The female faces of the Casselberry Police Department: 32% women

That’s compared to the national average of 12%

CASSELBERRY, Fla. – The Casselberry Police Department represents the changing face of law enforcement – the department now has a staff comprised of 32% women – nearly one in three.

That’s compared to the national average of 12%, and only 3% women in positions of police leadership, according to the NYU School of Law Policing Project.

The project’s research shows women use less force and less excessive force, are named in fewer complaints and lawsuits, and see better outcomes for crime victims, especially in sexual assault cases.

Sixty of the positions at the Casselberry Police Department are staffed by women, several of them in supervisory roles, like Sgt. Megan Colburn-Munn, who has a master’s degree in Criminology.

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“I’m very proud. This department is being open-minded,” Colburn-Munn said. “Because law enforcement can be closed minded in the past.”

And the old days weren’t that long ago.

Detective Carrie Mims, one of two female detectives at the Casselberry Police Department, said as recent as 10 years ago citizens would “grumble and groan” if she walked up.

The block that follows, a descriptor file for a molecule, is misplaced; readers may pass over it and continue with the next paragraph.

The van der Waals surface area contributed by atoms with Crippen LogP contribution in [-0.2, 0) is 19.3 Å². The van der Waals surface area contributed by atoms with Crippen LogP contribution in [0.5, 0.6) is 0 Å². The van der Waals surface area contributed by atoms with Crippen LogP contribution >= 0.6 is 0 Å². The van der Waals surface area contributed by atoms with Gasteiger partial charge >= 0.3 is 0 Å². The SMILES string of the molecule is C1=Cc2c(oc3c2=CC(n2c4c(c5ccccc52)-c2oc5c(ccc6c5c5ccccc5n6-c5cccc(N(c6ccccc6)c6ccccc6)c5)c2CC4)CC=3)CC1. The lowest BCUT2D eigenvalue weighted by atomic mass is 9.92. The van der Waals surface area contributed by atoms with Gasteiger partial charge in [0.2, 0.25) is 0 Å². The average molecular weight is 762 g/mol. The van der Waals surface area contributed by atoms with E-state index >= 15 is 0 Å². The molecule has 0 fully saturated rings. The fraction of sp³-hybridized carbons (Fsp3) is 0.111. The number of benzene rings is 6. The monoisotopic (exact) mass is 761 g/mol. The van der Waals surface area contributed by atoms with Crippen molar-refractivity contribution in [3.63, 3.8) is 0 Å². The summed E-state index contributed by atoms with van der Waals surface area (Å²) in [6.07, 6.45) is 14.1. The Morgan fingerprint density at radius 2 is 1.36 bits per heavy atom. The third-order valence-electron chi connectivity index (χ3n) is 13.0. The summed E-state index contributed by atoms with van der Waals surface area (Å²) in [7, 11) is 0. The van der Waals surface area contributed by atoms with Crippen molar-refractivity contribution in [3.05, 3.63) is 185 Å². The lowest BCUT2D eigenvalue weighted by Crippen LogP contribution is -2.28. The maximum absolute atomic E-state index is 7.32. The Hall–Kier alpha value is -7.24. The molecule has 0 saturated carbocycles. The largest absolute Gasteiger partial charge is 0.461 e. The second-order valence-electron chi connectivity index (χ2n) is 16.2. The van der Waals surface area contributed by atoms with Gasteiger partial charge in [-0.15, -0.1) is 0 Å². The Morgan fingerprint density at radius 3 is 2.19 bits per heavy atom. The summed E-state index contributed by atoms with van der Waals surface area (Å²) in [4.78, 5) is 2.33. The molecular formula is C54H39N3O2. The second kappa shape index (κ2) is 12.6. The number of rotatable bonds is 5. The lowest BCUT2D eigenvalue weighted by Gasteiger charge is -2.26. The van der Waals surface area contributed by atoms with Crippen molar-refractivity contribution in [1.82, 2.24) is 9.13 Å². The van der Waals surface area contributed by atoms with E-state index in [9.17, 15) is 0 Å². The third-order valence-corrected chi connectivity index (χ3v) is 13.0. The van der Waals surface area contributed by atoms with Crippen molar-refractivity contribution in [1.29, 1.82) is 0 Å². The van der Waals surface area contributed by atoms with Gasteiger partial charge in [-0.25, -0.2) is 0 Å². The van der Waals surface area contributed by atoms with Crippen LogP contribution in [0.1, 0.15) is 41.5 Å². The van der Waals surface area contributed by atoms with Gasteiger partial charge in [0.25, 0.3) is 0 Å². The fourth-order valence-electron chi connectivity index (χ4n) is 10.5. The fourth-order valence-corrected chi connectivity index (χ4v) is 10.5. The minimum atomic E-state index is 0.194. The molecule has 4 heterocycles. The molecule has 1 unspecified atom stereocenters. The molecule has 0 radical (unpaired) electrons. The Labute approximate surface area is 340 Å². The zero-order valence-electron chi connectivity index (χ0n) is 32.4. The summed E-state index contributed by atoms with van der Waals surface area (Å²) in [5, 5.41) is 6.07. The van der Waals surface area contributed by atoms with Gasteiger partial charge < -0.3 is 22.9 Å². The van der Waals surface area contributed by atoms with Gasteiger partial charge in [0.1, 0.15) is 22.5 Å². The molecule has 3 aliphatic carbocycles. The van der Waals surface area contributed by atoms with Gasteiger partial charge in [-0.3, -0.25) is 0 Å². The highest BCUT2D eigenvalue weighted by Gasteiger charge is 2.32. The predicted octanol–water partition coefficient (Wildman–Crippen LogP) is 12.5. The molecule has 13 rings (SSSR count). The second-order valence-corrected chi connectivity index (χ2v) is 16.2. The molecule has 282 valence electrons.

[INSIDER EXTRA: Hear more from Sgt. Megan Colburn-Munn and Detective Carrie Mims]

“[They’d say] ‘I don’t want to deal with this, where’s the real cops,’ kind of thing,” Mims said. “But that feels so far away from where things are now. I haven’t heard anything like that and I don’t expect to.”

Together, Mims and her detectives have solved some of the biggest cases in the city, including one that went cold for years after a teenager was found dead in a car at a Casselberry park on New Years Day in 2018.

“It took some DNA from the car door handle,” Mims said. “The suspect opened the car door and left something there for us.” DNA on car door led to arrest in teen’s fatal shooting at Casselberry park, police say.

Officer Rachal Armour is the department’s Community Relations Specialist.

“We have our own way of seeing things and bringing light to certain ways of how we do things,” Armour said.

Armour is organizing a fishing tournament for underserved children and other opportunities for the department to connect with the community and show the citizens they serve who they are and how they’re getting results just like their male counterparts.

“What you bring to the table isn’t about what gender you are, it’s about how strong you are, how much you’re going to do for this agency and your own career,” Armour said. “It just empowers me to be stronger and work harder in my career to show just because we could be tiny doesn’t mean we’re not mighty!”

The Casselberry Police Department said it’ll keep going – the goal is to make 50% of the staff women to accurately represent the community it serves and to promote more women into supervisory roles.

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About the Author:

Erik von Ancken anchors and reports for WKMG-TV News 6 (CBS) in Orlando and is a two-time Emmy award-winning journalist in the prestigious and coveted "On-Camera Talent" categories for both anchoring and reporting. Erik joined the News 6 News Team in 2003 days after the tragic loss of space shuttle Columbia.